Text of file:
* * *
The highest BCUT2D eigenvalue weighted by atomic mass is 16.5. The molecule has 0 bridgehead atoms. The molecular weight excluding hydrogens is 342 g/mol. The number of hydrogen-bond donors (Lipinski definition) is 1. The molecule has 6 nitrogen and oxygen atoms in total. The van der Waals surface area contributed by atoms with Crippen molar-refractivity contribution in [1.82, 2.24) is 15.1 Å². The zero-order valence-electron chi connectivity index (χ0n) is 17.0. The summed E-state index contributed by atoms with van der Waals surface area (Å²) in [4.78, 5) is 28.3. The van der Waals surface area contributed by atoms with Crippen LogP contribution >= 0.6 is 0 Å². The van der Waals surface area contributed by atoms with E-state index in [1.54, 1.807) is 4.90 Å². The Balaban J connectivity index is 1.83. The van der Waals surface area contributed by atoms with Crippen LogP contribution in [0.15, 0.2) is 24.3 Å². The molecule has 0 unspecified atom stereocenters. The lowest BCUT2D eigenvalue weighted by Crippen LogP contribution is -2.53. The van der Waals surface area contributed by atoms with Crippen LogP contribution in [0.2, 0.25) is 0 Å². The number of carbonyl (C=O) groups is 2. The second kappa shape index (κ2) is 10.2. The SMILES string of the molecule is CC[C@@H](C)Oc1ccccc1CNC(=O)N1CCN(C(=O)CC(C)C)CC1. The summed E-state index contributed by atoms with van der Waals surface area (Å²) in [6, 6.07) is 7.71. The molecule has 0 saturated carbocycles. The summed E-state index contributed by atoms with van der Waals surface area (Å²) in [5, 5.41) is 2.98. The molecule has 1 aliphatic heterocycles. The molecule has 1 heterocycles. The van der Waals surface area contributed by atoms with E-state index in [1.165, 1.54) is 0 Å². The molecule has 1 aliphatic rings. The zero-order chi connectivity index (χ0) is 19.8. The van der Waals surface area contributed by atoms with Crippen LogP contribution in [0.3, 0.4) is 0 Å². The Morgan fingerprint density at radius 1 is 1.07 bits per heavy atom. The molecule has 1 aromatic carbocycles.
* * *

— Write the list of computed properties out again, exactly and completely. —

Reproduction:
The highest BCUT2D eigenvalue weighted by atomic mass is 16.5. The molecule has 0 bridgehead atoms. The molecular weight excluding hydrogens is 342 g/mol. The number of hydrogen-bond donors (Lipinski definition) is 1. The molecule has 6 nitrogen and oxygen atoms in total. The van der Waals surface area contributed by atoms with Crippen molar-refractivity contribution in [1.82, 2.24) is 15.1 Å². The zero-order valence-electron chi connectivity index (χ0n) is 17.0. The summed E-state index contributed by atoms with van der Waals surface area (Å²) in [4.78, 5) is 28.3. The van der Waals surface area contributed by atoms with Crippen LogP contribution >= 0.6 is 0 Å². The van der Waals surface area contributed by atoms with E-state index in [1.54, 1.807) is 4.90 Å². The Balaban J connectivity index is 1.83. The van der Waals surface area contributed by atoms with Crippen LogP contribution in [0.15, 0.2) is 24.3 Å². The molecule has 0 unspecified atom stereocenters. The lowest BCUT2D eigenvalue weighted by Crippen LogP contribution is -2.53. The van der Waals surface area contributed by atoms with Crippen LogP contribution in [0.2, 0.25) is 0 Å². The number of carbonyl (C=O) groups is 2. The second kappa shape index (κ2) is 10.2. The SMILES string of the molecule is CC[C@@H](C)Oc1ccccc1CNC(=O)N1CCN(C(=O)CC(C)C)CC1. The summed E-state index contributed by atoms with van der Waals surface area (Å²) in [6, 6.07) is 7.71. The molecule has 0 saturated carbocycles. The summed E-state index contributed by atoms with van der Waals surface area (Å²) in [5, 5.41) is 2.98. The molecule has 1 aliphatic heterocycles. The molecule has 1 heterocycles. The van der Waals surface area contributed by atoms with E-state index in [1.165, 1.54) is 0 Å². The molecule has 1 aliphatic rings. The zero-order chi connectivity index (χ0) is 19.8. The van der Waals surface area contributed by atoms with Crippen LogP contribution in [0.3, 0.4) is 0 Å². The Morgan fingerprint density at radius 1 is 1.07 bits per heavy atom. The molecule has 1 aromatic carbocycles.